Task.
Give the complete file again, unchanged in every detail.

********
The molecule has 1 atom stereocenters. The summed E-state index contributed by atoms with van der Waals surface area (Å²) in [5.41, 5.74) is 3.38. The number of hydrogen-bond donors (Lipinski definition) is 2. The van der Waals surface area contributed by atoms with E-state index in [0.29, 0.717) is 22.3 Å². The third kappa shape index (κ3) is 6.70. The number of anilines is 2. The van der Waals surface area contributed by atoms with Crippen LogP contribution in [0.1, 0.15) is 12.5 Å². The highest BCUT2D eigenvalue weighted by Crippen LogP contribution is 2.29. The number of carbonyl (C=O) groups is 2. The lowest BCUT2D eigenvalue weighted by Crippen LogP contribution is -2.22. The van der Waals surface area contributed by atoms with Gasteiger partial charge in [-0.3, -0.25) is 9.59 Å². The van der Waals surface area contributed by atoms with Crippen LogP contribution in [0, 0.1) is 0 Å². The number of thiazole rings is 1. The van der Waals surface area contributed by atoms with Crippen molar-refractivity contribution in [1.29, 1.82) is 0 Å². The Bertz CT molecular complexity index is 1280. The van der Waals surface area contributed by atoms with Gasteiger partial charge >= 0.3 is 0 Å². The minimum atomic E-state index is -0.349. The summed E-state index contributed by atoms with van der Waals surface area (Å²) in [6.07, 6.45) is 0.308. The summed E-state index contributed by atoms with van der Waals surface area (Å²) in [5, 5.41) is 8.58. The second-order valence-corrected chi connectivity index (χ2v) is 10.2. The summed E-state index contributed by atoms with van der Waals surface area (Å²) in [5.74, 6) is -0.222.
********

The molecule has 1 atom stereocenters. The summed E-state index contributed by atoms with van der Waals surface area (Å²) in [5.41, 5.74) is 3.38. The number of hydrogen-bond donors (Lipinski definition) is 2. The van der Waals surface area contributed by atoms with E-state index in [0.29, 0.717) is 22.3 Å². The third kappa shape index (κ3) is 6.70. The number of anilines is 2. The van der Waals surface area contributed by atoms with Crippen LogP contribution in [0.1, 0.15) is 12.5 Å². The highest BCUT2D eigenvalue weighted by Crippen LogP contribution is 2.29. The number of carbonyl (C=O) groups is 2. The lowest BCUT2D eigenvalue weighted by Crippen LogP contribution is -2.22. The van der Waals surface area contributed by atoms with Gasteiger partial charge in [-0.3, -0.25) is 9.59 Å². The van der Waals surface area contributed by atoms with Crippen LogP contribution in [0, 0.1) is 0 Å². The number of thiazole rings is 1. The van der Waals surface area contributed by atoms with Crippen molar-refractivity contribution in [1.29, 1.82) is 0 Å². The Bertz CT molecular complexity index is 1280. The van der Waals surface area contributed by atoms with Gasteiger partial charge >= 0.3 is 0 Å². The minimum atomic E-state index is -0.349. The summed E-state index contributed by atoms with van der Waals surface area (Å²) in [6.07, 6.45) is 0.308. The summed E-state index contributed by atoms with van der Waals surface area (Å²) in [5, 5.41) is 8.58. The second-order valence-corrected chi connectivity index (χ2v) is 10.2. The summed E-state index contributed by atoms with van der Waals surface area (Å²) in [5.74, 6) is -0.222.